By Nick Taylor
The Best Novel I've Read This YearUploaded: Nov 20, 2013
NoViolet Bulawayo, We Need New Names (Reagan Arthur / Little, Brown, 2013)
A book of fiction can be memorable in a number of ways -- the setting may stick with you, or the characters -- but in my view the mark of a truly memorable novel is when you begin to speak its language. My favorite example of this phenomenon is Anthony Burgess's 1962 novel A Clockwork Orange, for which Burgess invented an ersatz teen-speak based on his study of Russian. In an essay included with a recent Norton edition of Clockwork Orange, Burgess explains that he made a conscious decision not to emulate the speech of contemporary British teenagers when he was writing the voices of the protagonist, Alex, and his murderous cronies. He recognized that teen slang evolves rapidly, and that Alex would have sounded hopelessly quaint to future readers if he'd used words like "dodgy" and "babe" instead of "malenky" and "devotchka."
Like Burgess, the Zimbabwean author NoViolet Bulawayo pays close attention to youth jargon in her hilarious and deeply moving first novel, We Need New Names. I've chosen Bulawayo's book as the first topic of this new blog not only because the author is currently a Stegner Fellow in Creative Writing at Stanford, but also because it is the best book I've read this year. The novel begins in Africa, where Bulawayo's protagonist, Darling, is plotting how to steal guavas from a neighbor's backyard trees. She and her gang are in fact close to starving--the setting is never named, but it's not hard to recognize Mugabe-era Zimbabwe--but you wouldn't know it from their banter. They taunt one another with adjectives like "kaka," as in, "I don't care; I'm blazing out of this kaka country myself?" They make fun of each other's clothing, much of it sourced from American NGOs. ("Bastard wears black tracksuit bottoms and a faded orange T-shirt that says Cornell.") Though obviously directing the reader's attention to the precariousness of these children's lives, Bulawayo also captures the exuberance and irrepressible optimism of youth. Darling eventually emigrates to Michigan to live with her aunt, a convalescent-home nurse; and her uncle and overweight, video-game-obsessed cousin. Darling finds Michigan frigid in more ways than one, and readers can't help but yearn--against better judgement--for a return to Zimbabwe.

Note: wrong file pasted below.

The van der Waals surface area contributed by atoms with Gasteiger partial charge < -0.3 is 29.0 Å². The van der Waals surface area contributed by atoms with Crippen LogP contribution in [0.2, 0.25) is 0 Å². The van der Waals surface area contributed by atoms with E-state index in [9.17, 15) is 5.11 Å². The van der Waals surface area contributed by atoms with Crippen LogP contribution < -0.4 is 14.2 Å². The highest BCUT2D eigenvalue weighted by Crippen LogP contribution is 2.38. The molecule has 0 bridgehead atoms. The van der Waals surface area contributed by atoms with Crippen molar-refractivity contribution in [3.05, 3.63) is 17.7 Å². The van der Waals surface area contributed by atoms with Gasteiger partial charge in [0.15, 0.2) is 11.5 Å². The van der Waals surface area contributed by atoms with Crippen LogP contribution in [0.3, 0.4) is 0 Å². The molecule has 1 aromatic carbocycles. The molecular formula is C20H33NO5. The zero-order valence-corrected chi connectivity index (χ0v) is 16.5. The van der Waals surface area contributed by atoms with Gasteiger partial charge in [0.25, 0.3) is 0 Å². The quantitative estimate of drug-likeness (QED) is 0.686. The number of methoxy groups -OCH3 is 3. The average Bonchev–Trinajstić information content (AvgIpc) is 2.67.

I have stopped being surprised when a first book by a Stegner Fellow reads like the work of a master ten books in. Recent firsts like Z.Z. Packer's Drinking Coffee Elsewhere (2004) and Justin Torres's We the Animals (2011) have gone well beyond announcing the arrival of a new voice; many hit bestseller lists and content for the major book prizes. Bulawayo's We Need New Names carries this remarkable streak forward, making the shortlist for Britain's Booker Prize. I was scheduled to read with NoViolet at a LitQuake event in October, but she had to cancel to attend the Booker ceremony in London. I was really disappointed not to meet her.
Christmas gift season is just around the corner, and I expect that more than a few of my friends and relatives will be getting copies of We Need New Names in their stockings this year. Why not get your shopping done early and go down to Kepler's or Books Inc and buy a copy or two?